Another week, another snow storm. This one’s ice and freezing rain as well. Ugh! Despite having grown up in the Northeast, I am not a fan of snow, or cold weather in general, yet there are some good things about it – the holidays, and hockey (read: NY Rangers) season. That’s really about it, as far as I’m concerned.
But today’s post is not about the weather. It’s about inspiration. Writers live for inspiration, and when it strikes, it’s a truly fantastic feeling. It often pops up in unexpected places at unexpected times. Sometimes at really bad times, too. That’s happened to me more times than I can count. Nothing worse than driving the kids to school (or dance class, or sports, or parties) when an idea for a really hot story pops into my head.
Sometimes, I get my inspiration from various fiction genres, whether it’s a TV show, a movie, or even another book. Sometimes a bit of dialogue will trigger something, and the next thing I know, I’m off and running in a new world with new characters. I wrote a whole book based on one line of dialogue from a character in a campy 90’s TV show called Dracula: The Series. There are also times real events and real people will also spark my creativity. I think all writers are the same in that their inspiration comes from many different sources.
Lately, my inspiration has been coming from two of my favorite animated shows, Avatar: The Last Airbender, and Dragonball Z. Both shows have recently come back into my regular viewing orbit, thanks to my son, who adores both of them in their current rerunning on Nicktoons. (YAY! Someone to share them with!) As my friends know, I tend to get obsessive about my fandoms. Highlander and Harry Potter are my two favorites by far, but I have many many others, as well.
In rediscovering Avatar and Dragonball, I’m reminded of the incredible talent of their creators. The rich world of Avatar is steeped in Eastern philosophy and culture. Yet at the same time, it is vastly different in so many ways. The characters are complex and conflicted in various ways, and the mythology of the series, while at its core is a basic struggle of good vs. evil, is deep and multi-layered. Many things that seem unimportant in one episode turn out to be of major importance in another, as Aang’s saga progresses. There are many dramatic moments, just as many comedic ones, and yes, even romance. Characters act heroically, yet they also act un-heroically or childish (the core characters are all under 18 so that is to be expected), but they are REAL. In many cases, I find their reactions or behavior to be more realistic than some of the current prime-time drama shows. In addition to the core good and evil battles, it is also a story of redemption, for several of the characters. The way they grow and change, yet remain true to themselves, simply draws me in.
Dragonball Z is another example of a world where good must defeat evil. Goku, the Saiyan warrior who vows to defend Earth, is always fighting off some threat to his family and friends, and the general population of our dear planet – when he isn’t stuffing his face, that is! I love Goku, but I do find him a little “too” good for me. He’s at his best when he’s angry and fighting, in my opinion. As I tend to prefer the villains in general, Raditz, Goku’s brother, and Vegeta, the Prince of the Saiyan race, are two of my favorite characters from the show, and both are most definitely on the side of evil, at least at the beginning of the saga. Raditz, sadly, ends up dead very early on, which irks me to no end. He is one of my all time favorite villains. Oh, if he had lived… And that hair – he simply has the most gorgeous hair, and for an animated character, he is one of the hottest males I’ve ever encountered. I love to imagine just what he could do with that tail of his!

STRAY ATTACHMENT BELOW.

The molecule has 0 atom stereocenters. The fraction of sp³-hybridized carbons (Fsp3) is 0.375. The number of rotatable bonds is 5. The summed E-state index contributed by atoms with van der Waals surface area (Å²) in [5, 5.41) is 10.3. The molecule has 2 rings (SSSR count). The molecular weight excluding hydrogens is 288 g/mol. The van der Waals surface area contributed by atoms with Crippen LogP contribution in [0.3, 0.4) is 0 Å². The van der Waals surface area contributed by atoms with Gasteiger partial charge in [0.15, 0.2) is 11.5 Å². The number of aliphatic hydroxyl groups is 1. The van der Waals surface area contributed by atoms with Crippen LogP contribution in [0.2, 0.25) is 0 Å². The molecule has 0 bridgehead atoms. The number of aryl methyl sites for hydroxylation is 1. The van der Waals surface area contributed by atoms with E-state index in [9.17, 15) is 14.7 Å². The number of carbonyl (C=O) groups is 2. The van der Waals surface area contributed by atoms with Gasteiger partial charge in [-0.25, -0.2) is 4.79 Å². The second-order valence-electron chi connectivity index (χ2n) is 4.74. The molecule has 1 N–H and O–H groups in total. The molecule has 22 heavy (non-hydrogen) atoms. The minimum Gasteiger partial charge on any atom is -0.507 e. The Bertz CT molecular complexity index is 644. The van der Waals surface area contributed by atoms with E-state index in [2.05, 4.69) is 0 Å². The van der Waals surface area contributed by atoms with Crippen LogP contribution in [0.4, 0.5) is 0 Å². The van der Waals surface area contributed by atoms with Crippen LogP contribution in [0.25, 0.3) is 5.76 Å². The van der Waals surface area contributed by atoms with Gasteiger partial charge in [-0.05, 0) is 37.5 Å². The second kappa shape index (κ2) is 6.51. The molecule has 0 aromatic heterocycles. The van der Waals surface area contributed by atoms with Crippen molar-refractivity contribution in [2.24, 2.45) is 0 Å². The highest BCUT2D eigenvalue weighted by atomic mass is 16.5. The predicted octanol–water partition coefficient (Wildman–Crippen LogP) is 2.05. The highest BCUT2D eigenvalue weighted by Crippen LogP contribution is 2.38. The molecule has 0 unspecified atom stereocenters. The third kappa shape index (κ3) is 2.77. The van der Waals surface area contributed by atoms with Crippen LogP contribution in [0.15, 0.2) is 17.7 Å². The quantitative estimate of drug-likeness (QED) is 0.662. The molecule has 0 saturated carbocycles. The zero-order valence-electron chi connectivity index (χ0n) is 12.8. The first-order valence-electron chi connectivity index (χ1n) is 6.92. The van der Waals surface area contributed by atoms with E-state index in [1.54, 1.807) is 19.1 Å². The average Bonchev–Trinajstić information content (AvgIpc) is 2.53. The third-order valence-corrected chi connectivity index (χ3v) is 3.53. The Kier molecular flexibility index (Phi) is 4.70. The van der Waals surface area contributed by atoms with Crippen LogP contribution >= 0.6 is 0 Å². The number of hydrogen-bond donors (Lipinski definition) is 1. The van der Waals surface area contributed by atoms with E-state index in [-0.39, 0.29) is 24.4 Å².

Vegeta, also superbly evil with apparently no conscience, also dies, but thankfully, he is wished back to life using the Dragonballs. Vegeta’s story is one of redemption as well, at least, I interpret it that way. Sadly, as he is not our noble heroic Goku, we don’t get to see as much of his journey to the “good” side. He still retains his gruff exterior, even though he goes from being selfishly focused only on himself and his needs and wants, to showing concern for others and even proves his love for his family in a most dramatic way. Yet, always lurking deep inside is his embrace of the dark side. He fights against it, but it’s still there, lending a dangerous edge to his personality.
Both of these shows have given me some ideas for books. While I currently have my Magiste series at the forefront of my work, I have been working out various scenarios for other worlds in which to play. Magic and other superhuman skills play a big part in my characters, which may be why I am so drawn to these shows. Yet at the same time, I realize I must find something lacking in them as well. While they may inspire me, I build my own worlds and characters with my own sets of rules, tweaking and reworking them until I get them right where I want. Right now, I am learning the planet Aldarra is in turmoil, and citizens of the Aldarran race are going to have a big effect on a few people right here on Earth. An entire race is in jeopardy and needs the help of us lowly humans to restore the balance – and so good will triumph over evil. Yet, good is a relative term in my worlds, maybe it’s more appropriate to say the lesser of two evils? Currently, I have the beginning of the first book written, but as more characters have come to life in my head, I can see at least three total for the saga. My spreadsheets are getting bigger every day.
So what inspires you? What sort of things trigger an idea, a character, or a whole new world? Do you like to repeatedly write in that world, or is one time enough? I’m always fascinated by others’ world-building techniques, and love to hear about them.